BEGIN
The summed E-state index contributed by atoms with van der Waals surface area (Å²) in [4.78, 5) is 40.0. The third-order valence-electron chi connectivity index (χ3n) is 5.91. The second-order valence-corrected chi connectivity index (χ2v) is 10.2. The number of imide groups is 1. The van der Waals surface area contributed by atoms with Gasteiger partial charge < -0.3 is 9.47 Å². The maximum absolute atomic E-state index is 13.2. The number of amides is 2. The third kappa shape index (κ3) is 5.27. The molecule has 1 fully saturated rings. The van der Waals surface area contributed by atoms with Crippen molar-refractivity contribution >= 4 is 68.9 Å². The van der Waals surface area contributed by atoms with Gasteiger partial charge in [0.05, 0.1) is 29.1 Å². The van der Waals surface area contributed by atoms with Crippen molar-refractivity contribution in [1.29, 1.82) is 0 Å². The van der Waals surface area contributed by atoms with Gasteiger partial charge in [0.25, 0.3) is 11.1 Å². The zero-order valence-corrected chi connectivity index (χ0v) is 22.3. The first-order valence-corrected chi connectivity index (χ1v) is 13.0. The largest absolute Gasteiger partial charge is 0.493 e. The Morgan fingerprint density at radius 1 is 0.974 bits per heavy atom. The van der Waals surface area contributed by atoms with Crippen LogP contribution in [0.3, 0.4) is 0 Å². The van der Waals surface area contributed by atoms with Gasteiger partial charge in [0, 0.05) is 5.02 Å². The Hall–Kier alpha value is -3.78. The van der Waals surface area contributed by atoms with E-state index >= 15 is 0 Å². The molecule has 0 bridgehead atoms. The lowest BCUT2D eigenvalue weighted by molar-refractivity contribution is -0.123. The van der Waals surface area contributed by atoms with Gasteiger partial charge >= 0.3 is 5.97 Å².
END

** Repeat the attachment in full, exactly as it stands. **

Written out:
The summed E-state index contributed by atoms with van der Waals surface area (Å²) in [4.78, 5) is 40.0. The third-order valence-electron chi connectivity index (χ3n) is 5.91. The second-order valence-corrected chi connectivity index (χ2v) is 10.2. The number of imide groups is 1. The van der Waals surface area contributed by atoms with Gasteiger partial charge < -0.3 is 9.47 Å². The maximum absolute atomic E-state index is 13.2. The number of amides is 2. The third kappa shape index (κ3) is 5.27. The molecule has 1 fully saturated rings. The van der Waals surface area contributed by atoms with Crippen molar-refractivity contribution >= 4 is 68.9 Å². The van der Waals surface area contributed by atoms with Gasteiger partial charge in [0.05, 0.1) is 29.1 Å². The van der Waals surface area contributed by atoms with Crippen molar-refractivity contribution in [1.29, 1.82) is 0 Å². The van der Waals surface area contributed by atoms with Gasteiger partial charge in [0.25, 0.3) is 11.1 Å². The zero-order valence-corrected chi connectivity index (χ0v) is 22.3. The first-order valence-corrected chi connectivity index (χ1v) is 13.0. The largest absolute Gasteiger partial charge is 0.493 e. The Morgan fingerprint density at radius 1 is 0.974 bits per heavy atom. The van der Waals surface area contributed by atoms with Crippen LogP contribution in [0.3, 0.4) is 0 Å². The van der Waals surface area contributed by atoms with Gasteiger partial charge in [0, 0.05) is 5.02 Å². The Hall–Kier alpha value is -3.78. The van der Waals surface area contributed by atoms with E-state index >= 15 is 0 Å². The molecule has 0 bridgehead atoms. The lowest BCUT2D eigenvalue weighted by molar-refractivity contribution is -0.123. The van der Waals surface area contributed by atoms with Gasteiger partial charge >= 0.3 is 5.97 Å².